Of Wood and Metal, of Grace and Renewal

Of Wood and Metal, of Grace and Renewal

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8 October 2019

Of Wood and Metal, of Grace and Renewal

Photo
photo by Edwin Arokiyam

A beautiful picture hangs above the West porch of the Nave - twelve wooden columns stand quietly on both sides of metal organ pipes, guarding them, waiting patiently to speak at a command from the chancel. These twelve columns are a combination of restored and new wooden organ pipes that were installed in May 2019, together with a new chancel organ for the Nave. Within this tight space perched above the West entrance, old meets new – pipes of different ages and materials come together to worship, to proclaim God’s grace to the Cathedral, the people and the city.

The tallest and darkest pipe is made of teak and dates back to 1929. This was the only wooden pipe conserved from the Hill, Norman & Beard 3 manual+pedal organ. The light brown pipes are conserved from the 1861 John Walker 2 manual+pedal organ, the first organ for the current Cathedral building. These light brown pipes are made from Quebec Yellow Pine. The lightest colour pipes are the newest addition to the Cathedral, and are also made from Quebec Yellow Pine. Their wood was chosen to match the wood of the 1861 pipes. The newer Quebec Yellow Pine pipes are lighter in colour because new wood is paler than old wood, even if they are from the same species of tree. With time, the new wood will darken and gradually become closer in hue to the 160-year-old Quebec Yellow Pine pipes. The colour of the 1861 pipes has stabilised and will not turn any darker.

The glistening metal organ pipes that are most visible in the West Gallery were installed in 2009. This organ casing contains 459 pipes of which 415 were repaired pipes from the 1959 Walker organ. The newer pipes are bright and shiny while the older ones are grey or painted dark red. Directly behind these pipes and partially hidden in the background are the disused front pipes from the 1959 organ. These were kept intact to preserve the importance of the organ’s purpose in the history of the Cathedral.

Old Pipes, New Pipes and a Modified Organ
The restoration of 600 pipes was started in 2017 to conserve the Cathedral’s musical heritage and improve the grandeur of organ music for worship. Organ music has been part of the Cathedral’s music ministry from the first church (see timeline “Brief History of Organs in the Nave) when a 3-stop barrel organ with around 120 pipes was installed in the first St Andrew’s Church.

The current Nave organ was first a Rodgers Trillium Masterpiece Model 1058 electronic (4 manual+pedal) organ that was installed in 2005. This was converted into a combination organ in 2009 when 415 pipes from the 1959 Walker organ were restored and connected to the Rodgers console. Previously, this console was connected to the pipes and speakers in the West Gallery, which meant that when music was played from this organ, all the sound came from that location.

Today, this same organ has been reconfigured to include a new chancel organ – adding a Choir division which allows pipes to speak from the South Vestry into the chancel to accompany the choir, with the Great (with pipes), Swell and Solo divisions that speak from the West Gallery to lead the congregation. The Choir division is played on the bottom manual of the (4 manual+pedal) organ console.

Facade of new expression box - the three organ cases with a design based on the St Andrew’s cross are fitted within the slim arches of the South Vestry. The organ cases are made from oak to match the material used for the 2009 organ case in the West Gallery. The larger pipes on the left and right bays consist of new pipes made of seventy per cent tin to match the metal pipes in the West Gallery. The pipes in the middle bay comprise dark grey pipes from the old organ. Again, like the pipes in the West Gallery, this was deliberately done to co-locate old and new pipes together, to emphasise the importance of heritage in the life of the church today.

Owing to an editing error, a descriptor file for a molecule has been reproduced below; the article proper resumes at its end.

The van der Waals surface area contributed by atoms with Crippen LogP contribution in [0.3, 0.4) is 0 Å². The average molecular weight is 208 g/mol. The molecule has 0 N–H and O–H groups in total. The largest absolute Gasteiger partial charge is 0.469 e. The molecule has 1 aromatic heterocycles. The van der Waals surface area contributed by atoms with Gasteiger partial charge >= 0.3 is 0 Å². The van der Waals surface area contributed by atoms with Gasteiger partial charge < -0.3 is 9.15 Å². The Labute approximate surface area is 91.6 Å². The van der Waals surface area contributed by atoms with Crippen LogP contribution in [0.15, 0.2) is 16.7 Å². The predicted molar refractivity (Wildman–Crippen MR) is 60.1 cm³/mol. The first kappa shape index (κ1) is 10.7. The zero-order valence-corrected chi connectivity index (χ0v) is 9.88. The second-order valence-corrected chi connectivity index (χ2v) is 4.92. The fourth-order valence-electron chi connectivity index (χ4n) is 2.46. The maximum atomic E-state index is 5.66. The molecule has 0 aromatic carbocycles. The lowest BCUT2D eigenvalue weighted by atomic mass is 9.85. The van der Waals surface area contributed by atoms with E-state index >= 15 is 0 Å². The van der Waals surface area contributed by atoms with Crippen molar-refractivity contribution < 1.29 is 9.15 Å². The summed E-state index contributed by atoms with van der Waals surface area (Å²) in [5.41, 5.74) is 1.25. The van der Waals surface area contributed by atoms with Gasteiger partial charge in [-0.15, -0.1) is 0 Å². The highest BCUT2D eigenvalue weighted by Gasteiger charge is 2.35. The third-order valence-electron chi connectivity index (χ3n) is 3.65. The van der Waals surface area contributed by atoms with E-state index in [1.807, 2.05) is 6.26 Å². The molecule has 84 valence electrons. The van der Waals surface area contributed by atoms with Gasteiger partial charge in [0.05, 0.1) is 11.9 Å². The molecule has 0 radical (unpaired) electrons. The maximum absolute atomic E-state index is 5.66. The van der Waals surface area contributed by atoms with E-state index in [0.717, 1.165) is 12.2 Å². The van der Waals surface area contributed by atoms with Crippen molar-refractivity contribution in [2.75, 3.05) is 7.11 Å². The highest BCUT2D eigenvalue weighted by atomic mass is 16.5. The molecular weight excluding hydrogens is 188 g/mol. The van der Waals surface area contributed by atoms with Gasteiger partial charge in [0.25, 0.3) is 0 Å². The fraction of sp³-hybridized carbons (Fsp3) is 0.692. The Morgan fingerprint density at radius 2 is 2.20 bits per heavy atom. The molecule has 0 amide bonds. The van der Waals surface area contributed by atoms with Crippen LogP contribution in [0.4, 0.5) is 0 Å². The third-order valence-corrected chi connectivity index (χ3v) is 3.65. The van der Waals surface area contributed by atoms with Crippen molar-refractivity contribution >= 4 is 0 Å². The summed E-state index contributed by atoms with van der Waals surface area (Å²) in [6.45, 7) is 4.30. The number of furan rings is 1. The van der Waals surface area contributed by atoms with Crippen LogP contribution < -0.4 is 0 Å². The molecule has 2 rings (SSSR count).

Facade of new expression box - the three organ cases with a design based on the St Andrew’s cross are fitted within the slim arches of the South Vestry. The organ cases are made from oak to match the material used for the 2009 organ case in the West Gallery. The larger pipes on the left and right bays consist of new pipes made of seventy per cent tin to match the metal pipes in the West Gallery. The pipes in the middle bay comprise dark grey pipes from the old organ. Again, like the pipes in the West Gallery, this was deliberately done to co-locate old and new pipes together, to emphasise the importance of heritage in the life of the church today.

A new expression box containing the restored organ pipes was installed in the space above the South vestry, just opposite from the organ console. On the outside of the expression box, five new metal pipes were placed in each of the left and right windows decorated by display cases made of oak. Two sets of conserved pipes from the 1861 and 1929 organs were placed one above the other, separated by a large St Andrew’s cross in the centre window, with the lines of the cross continuing through the pipes’ mouths and wooden screen in the left and right cases. Playing on the bottom manual of the organ console now makes the pipes speak from the expression box in the South Vestry instead of the West Gallery. Some of the stops in the organ are pipes while others are electronic, all connected to either the South Vestry or West Gallery.

For the first time in the history of organs in the Nave, music from the pipes located in the West Gallery and South Vestry are played from the same console. This was a tension that remained unresolved for decades because of the geographical limitation of the organ console and technical difficulties until technology and clever design made this possible today. Previous organ designs required the console to be located close to the pipes because the mechanism that controls which pipes speak had a limited length. This made leading the congregation and accompanying the choir challenging, especially within the interior of the Nave.